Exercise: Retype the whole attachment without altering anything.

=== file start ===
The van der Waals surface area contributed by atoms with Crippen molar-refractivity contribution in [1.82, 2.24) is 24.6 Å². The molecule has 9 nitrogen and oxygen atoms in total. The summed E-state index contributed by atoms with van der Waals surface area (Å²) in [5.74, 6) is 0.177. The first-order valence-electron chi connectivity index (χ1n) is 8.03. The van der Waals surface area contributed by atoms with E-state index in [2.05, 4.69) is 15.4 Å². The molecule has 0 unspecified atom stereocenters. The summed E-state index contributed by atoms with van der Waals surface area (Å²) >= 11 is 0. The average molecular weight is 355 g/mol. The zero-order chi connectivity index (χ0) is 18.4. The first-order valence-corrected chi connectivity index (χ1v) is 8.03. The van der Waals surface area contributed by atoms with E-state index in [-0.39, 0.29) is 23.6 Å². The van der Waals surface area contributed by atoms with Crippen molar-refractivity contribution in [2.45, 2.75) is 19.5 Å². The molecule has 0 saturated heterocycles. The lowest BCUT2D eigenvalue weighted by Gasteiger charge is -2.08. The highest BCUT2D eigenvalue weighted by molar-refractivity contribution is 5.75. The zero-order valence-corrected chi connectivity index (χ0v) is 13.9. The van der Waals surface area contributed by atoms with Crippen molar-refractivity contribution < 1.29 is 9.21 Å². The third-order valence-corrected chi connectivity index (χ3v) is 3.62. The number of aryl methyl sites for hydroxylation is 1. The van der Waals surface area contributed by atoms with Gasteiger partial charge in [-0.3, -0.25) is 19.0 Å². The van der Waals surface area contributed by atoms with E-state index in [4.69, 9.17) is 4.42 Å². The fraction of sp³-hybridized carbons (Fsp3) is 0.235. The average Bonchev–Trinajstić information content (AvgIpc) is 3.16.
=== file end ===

The van der Waals surface area contributed by atoms with Crippen molar-refractivity contribution in [1.82, 2.24) is 24.6 Å². The molecule has 9 nitrogen and oxygen atoms in total. The summed E-state index contributed by atoms with van der Waals surface area (Å²) in [5.74, 6) is 0.177. The first-order valence-electron chi connectivity index (χ1n) is 8.03. The van der Waals surface area contributed by atoms with E-state index in [2.05, 4.69) is 15.4 Å². The molecule has 0 unspecified atom stereocenters. The summed E-state index contributed by atoms with van der Waals surface area (Å²) >= 11 is 0. The average molecular weight is 355 g/mol. The zero-order chi connectivity index (χ0) is 18.4. The first-order valence-corrected chi connectivity index (χ1v) is 8.03. The van der Waals surface area contributed by atoms with E-state index in [-0.39, 0.29) is 23.6 Å². The van der Waals surface area contributed by atoms with Crippen molar-refractivity contribution in [2.45, 2.75) is 19.5 Å². The molecule has 0 saturated heterocycles. The lowest BCUT2D eigenvalue weighted by Gasteiger charge is -2.08. The highest BCUT2D eigenvalue weighted by molar-refractivity contribution is 5.75. The zero-order valence-corrected chi connectivity index (χ0v) is 13.9. The van der Waals surface area contributed by atoms with Crippen molar-refractivity contribution < 1.29 is 9.21 Å². The third-order valence-corrected chi connectivity index (χ3v) is 3.62. The number of aryl methyl sites for hydroxylation is 1. The van der Waals surface area contributed by atoms with Gasteiger partial charge in [-0.3, -0.25) is 19.0 Å². The van der Waals surface area contributed by atoms with E-state index in [4.69, 9.17) is 4.42 Å². The fraction of sp³-hybridized carbons (Fsp3) is 0.235. The average Bonchev–Trinajstić information content (AvgIpc) is 3.16.